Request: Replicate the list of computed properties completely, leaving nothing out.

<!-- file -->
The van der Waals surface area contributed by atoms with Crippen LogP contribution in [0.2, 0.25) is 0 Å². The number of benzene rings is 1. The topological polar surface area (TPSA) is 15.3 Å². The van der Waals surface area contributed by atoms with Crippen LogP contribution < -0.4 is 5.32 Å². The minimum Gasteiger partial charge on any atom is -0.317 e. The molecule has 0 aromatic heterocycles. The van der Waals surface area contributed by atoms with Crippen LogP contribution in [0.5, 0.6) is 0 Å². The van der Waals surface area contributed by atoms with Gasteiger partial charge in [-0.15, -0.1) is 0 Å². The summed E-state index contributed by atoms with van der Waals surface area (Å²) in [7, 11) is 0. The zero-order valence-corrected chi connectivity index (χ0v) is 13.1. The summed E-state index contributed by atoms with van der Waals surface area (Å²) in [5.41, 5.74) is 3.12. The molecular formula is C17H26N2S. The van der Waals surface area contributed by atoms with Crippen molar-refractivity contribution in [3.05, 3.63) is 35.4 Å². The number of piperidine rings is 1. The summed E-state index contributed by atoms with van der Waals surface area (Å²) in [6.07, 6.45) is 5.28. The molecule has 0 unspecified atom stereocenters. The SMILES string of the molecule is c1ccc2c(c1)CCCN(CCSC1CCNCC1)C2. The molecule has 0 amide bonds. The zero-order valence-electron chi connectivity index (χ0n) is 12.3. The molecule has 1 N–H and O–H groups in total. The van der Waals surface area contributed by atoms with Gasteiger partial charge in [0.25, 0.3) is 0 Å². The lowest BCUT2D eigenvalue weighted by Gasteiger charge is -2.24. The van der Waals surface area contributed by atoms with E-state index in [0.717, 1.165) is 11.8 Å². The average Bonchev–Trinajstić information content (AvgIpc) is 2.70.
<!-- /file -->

The van der Waals surface area contributed by atoms with Crippen LogP contribution in [0.2, 0.25) is 0 Å². The number of benzene rings is 1. The topological polar surface area (TPSA) is 15.3 Å². The van der Waals surface area contributed by atoms with Crippen LogP contribution < -0.4 is 5.32 Å². The minimum Gasteiger partial charge on any atom is -0.317 e. The molecule has 0 aromatic heterocycles. The van der Waals surface area contributed by atoms with Crippen LogP contribution in [0.5, 0.6) is 0 Å². The van der Waals surface area contributed by atoms with Gasteiger partial charge in [-0.15, -0.1) is 0 Å². The summed E-state index contributed by atoms with van der Waals surface area (Å²) in [7, 11) is 0. The zero-order valence-corrected chi connectivity index (χ0v) is 13.1. The summed E-state index contributed by atoms with van der Waals surface area (Å²) in [5.41, 5.74) is 3.12. The molecular formula is C17H26N2S. The van der Waals surface area contributed by atoms with Crippen molar-refractivity contribution in [3.05, 3.63) is 35.4 Å². The number of piperidine rings is 1. The summed E-state index contributed by atoms with van der Waals surface area (Å²) in [6.07, 6.45) is 5.28. The molecule has 0 unspecified atom stereocenters. The SMILES string of the molecule is c1ccc2c(c1)CCCN(CCSC1CCNCC1)C2. The molecule has 0 amide bonds. The zero-order valence-electron chi connectivity index (χ0n) is 12.3. The molecule has 1 N–H and O–H groups in total. The van der Waals surface area contributed by atoms with Gasteiger partial charge in [0.25, 0.3) is 0 Å². The lowest BCUT2D eigenvalue weighted by Gasteiger charge is -2.24. The van der Waals surface area contributed by atoms with E-state index in [0.717, 1.165) is 11.8 Å². The average Bonchev–Trinajstić information content (AvgIpc) is 2.70.